The frigid months are already upon us and they will only get worse before they get better. Most of us tend to gain weight during the winter as we eat denser foods, are less active, and our appetites and metabolisms shift with the change in light and temperature. Our vitamin D levels decline, our moods suffer, we sit inside more watching TV, we reach for comfort foods, and our waists grow. You don’t have to let the cold weather affect you so much. There are ways to keep the winter blues and bulge away. It takes some dedication and paying attention to what you eat, but you can do it!
Sunlight – I know, this isn’t technically a food, but it is important. Scientists aren’t completely sure why or how yet, but vitamin D is linked to weight. People with higher levels tend to store less fat. On the better days, try to get about 20 minutes of sun exposure with your arms uncovered. You may also want to look into a supplement for a couple months. There are vegan and vegetarian options for D3 now.
Water – Hydration is vital to the body’s function. Water is often overlooked when we aren’t out in the sun hiking, biking, running, and sweating, but we need it during the colder months too. This is especially true as heaters and fireplaces can dehydrate us pretty fast. Water also helps us feel fuller longer when we drink it with meals. Try room temperature or warm water to keep your teeth from chattering.
Teas – Teas can help with the hydration and with feeling warm. Herbal and spiced teas can also lift your mood. Cinnamon tea is very good at warming the body, increasing circulation, and controlling blood sugar so you don’t store too much fat.
Vegetable Soups – Soup is a comforting dish any time of year, but especially during the winter. Most vegetable soups are also very low in calories while providing plenty of warmth, vitamins, minerals, and antioxidants. Tomato is my favorite and I have a tomato soup recipe for you too, but there are many more to try. Don’t forget about vegetable stews and chilies too for a hearty way to stay warm and healthy. Try the pumpkin chili. It’s delicious.
Root Veggies – Your body craves carbohydrates during winter. Your metabolism is firing faster to keep your body temperature from dipping and your genetic history is telling you to prepare for famine. This makes it easy to give in to treats and sweets, but complex carbohydrates are such a better choice. Carrots, sweet potatoes, parsnips, and turnips will fill you up, provide the carbs your body craves, and actually supply nutrition too. Roast them with garlic, onion, and olive oil to bring out fantastic flavors.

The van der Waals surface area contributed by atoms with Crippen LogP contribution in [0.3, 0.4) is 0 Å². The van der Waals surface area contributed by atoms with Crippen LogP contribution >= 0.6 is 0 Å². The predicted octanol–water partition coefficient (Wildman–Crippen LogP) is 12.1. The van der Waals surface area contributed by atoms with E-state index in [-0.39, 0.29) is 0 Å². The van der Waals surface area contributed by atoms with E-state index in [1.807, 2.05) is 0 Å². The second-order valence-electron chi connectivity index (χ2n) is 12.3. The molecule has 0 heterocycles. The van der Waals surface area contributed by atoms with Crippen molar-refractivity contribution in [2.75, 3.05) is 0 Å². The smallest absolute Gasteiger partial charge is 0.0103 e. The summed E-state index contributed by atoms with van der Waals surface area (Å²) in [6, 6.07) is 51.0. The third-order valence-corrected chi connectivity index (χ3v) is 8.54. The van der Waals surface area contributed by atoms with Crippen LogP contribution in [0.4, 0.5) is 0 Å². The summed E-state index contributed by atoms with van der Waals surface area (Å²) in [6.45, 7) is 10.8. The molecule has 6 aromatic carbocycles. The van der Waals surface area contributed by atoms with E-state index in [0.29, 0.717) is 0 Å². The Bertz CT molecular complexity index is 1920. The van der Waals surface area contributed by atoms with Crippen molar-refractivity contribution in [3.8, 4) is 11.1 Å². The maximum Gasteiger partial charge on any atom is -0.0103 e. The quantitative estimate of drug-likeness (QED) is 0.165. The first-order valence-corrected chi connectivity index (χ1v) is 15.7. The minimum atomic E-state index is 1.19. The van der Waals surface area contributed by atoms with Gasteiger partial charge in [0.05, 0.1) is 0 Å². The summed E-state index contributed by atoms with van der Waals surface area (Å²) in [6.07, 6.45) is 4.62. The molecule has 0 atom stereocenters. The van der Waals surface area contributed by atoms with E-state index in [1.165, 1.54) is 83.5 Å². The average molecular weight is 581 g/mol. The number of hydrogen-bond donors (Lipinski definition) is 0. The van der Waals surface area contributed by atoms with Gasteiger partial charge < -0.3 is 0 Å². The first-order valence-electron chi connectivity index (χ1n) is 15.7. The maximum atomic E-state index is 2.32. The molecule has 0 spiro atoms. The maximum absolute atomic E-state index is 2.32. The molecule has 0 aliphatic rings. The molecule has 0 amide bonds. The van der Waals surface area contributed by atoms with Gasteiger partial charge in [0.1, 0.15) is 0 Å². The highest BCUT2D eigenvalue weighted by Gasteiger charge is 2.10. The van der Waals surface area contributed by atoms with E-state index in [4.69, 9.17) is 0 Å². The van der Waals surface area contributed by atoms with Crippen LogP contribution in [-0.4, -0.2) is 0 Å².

Whole Grains – Here’s another way to get the complex carbohydrates you need to stay warm without seeing your pant size go up. Brown rice and oats are warm, delicious, fulfilling ways to feel cozy and well fed. Try sprinkling them with cinnamon and nutmeg and a dollop of honey to satisfy your sweet tooth without going overboard.
Lentils or Beans – Beans and lentils are inexpensive, filling, and stuffed with complex carbs. Lentils cook much faster than beans, so they make a very easy way to keep you feeling content this winter without waiting hours for your meals. Add them to soups, tacos, burritos, chili, and even stir fry.
Fall and Winter Produce – Some fruits and vegetables are best when harvested in the cooler season. Take advantage of these being at their best. Pomegranate, beets, brussels sprouts, persimmon, kiwi, leeks, guava, broccoli, cabbage, carrots, celery, cauliflower, lemons, oranges, parsnips, pears, turnips, and winter squash are all exceptional this time of year. They are all also much better than the rich desserts we might reach for instead.
Good Fats – We don’t need a ton of fat and protein during the winter months, but a little of the best kinds goes a long way to keeping our brains working right, our hormones balanced, and our metabolism humming. Avocado, coconut oil, nuts and nut butters, and olives in moderation are a good thing to add to your cold weather diet.
Warming Spices – Cinnamon, ginger, nutmeg, cayenne, turmeric, garlic, and black pepper should all be used more often this time of year. They add color, flavor, warmth, and powerful antioxidants to any meal. The health benefits of cinnamon, ginger, and turmeric are also very impressive. Don’t forget the herbs either. Chive, cilantro, rosemary, parsley, oregano, and mint tend to survive into the cold season and can liven up your dishes.
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